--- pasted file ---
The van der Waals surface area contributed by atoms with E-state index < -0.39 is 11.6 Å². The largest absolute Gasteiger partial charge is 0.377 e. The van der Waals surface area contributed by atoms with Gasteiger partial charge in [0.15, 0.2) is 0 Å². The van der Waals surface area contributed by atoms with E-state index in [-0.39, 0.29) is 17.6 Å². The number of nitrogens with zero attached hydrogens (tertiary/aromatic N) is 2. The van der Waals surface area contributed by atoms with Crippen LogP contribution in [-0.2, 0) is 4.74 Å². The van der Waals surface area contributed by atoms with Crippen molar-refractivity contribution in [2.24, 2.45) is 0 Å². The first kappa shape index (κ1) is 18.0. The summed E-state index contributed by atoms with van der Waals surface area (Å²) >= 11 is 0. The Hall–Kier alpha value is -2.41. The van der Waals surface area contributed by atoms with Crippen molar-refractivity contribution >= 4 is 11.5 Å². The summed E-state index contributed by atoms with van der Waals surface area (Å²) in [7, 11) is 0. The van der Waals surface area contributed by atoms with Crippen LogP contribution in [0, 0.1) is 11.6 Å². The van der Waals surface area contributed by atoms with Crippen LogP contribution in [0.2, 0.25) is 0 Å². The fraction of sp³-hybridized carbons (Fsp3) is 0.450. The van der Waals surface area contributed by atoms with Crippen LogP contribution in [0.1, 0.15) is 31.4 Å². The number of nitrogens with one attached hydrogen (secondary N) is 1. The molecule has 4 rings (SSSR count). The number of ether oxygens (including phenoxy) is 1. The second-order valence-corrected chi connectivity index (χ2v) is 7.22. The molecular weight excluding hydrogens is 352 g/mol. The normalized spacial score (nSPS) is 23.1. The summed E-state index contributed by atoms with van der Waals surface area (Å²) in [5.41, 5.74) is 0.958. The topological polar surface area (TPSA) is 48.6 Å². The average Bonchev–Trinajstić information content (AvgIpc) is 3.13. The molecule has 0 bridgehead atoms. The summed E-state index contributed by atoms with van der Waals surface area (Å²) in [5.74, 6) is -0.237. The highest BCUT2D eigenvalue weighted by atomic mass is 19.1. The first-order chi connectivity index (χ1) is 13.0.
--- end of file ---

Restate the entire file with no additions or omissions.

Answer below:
The van der Waals surface area contributed by atoms with E-state index < -0.39 is 11.6 Å². The largest absolute Gasteiger partial charge is 0.377 e. The van der Waals surface area contributed by atoms with Gasteiger partial charge in [0.15, 0.2) is 0 Å². The van der Waals surface area contributed by atoms with E-state index in [-0.39, 0.29) is 17.6 Å². The number of nitrogens with zero attached hydrogens (tertiary/aromatic N) is 2. The van der Waals surface area contributed by atoms with Crippen LogP contribution in [-0.2, 0) is 4.74 Å². The van der Waals surface area contributed by atoms with Crippen molar-refractivity contribution in [2.24, 2.45) is 0 Å². The first kappa shape index (κ1) is 18.0. The summed E-state index contributed by atoms with van der Waals surface area (Å²) >= 11 is 0. The Hall–Kier alpha value is -2.41. The van der Waals surface area contributed by atoms with Crippen molar-refractivity contribution >= 4 is 11.5 Å². The summed E-state index contributed by atoms with van der Waals surface area (Å²) in [7, 11) is 0. The van der Waals surface area contributed by atoms with Crippen LogP contribution in [0, 0.1) is 11.6 Å². The van der Waals surface area contributed by atoms with Crippen LogP contribution in [0.2, 0.25) is 0 Å². The fraction of sp³-hybridized carbons (Fsp3) is 0.450. The van der Waals surface area contributed by atoms with Crippen LogP contribution in [0.1, 0.15) is 31.4 Å². The number of nitrogens with one attached hydrogen (secondary N) is 1. The molecule has 4 rings (SSSR count). The number of ether oxygens (including phenoxy) is 1. The second-order valence-corrected chi connectivity index (χ2v) is 7.22. The molecular weight excluding hydrogens is 352 g/mol. The normalized spacial score (nSPS) is 23.1. The summed E-state index contributed by atoms with van der Waals surface area (Å²) in [5.41, 5.74) is 0.958. The topological polar surface area (TPSA) is 48.6 Å². The average Bonchev–Trinajstić information content (AvgIpc) is 3.13. The molecule has 0 bridgehead atoms. The summed E-state index contributed by atoms with van der Waals surface area (Å²) in [5.74, 6) is -0.237. The highest BCUT2D eigenvalue weighted by atomic mass is 19.1. The first-order chi connectivity index (χ1) is 13.0.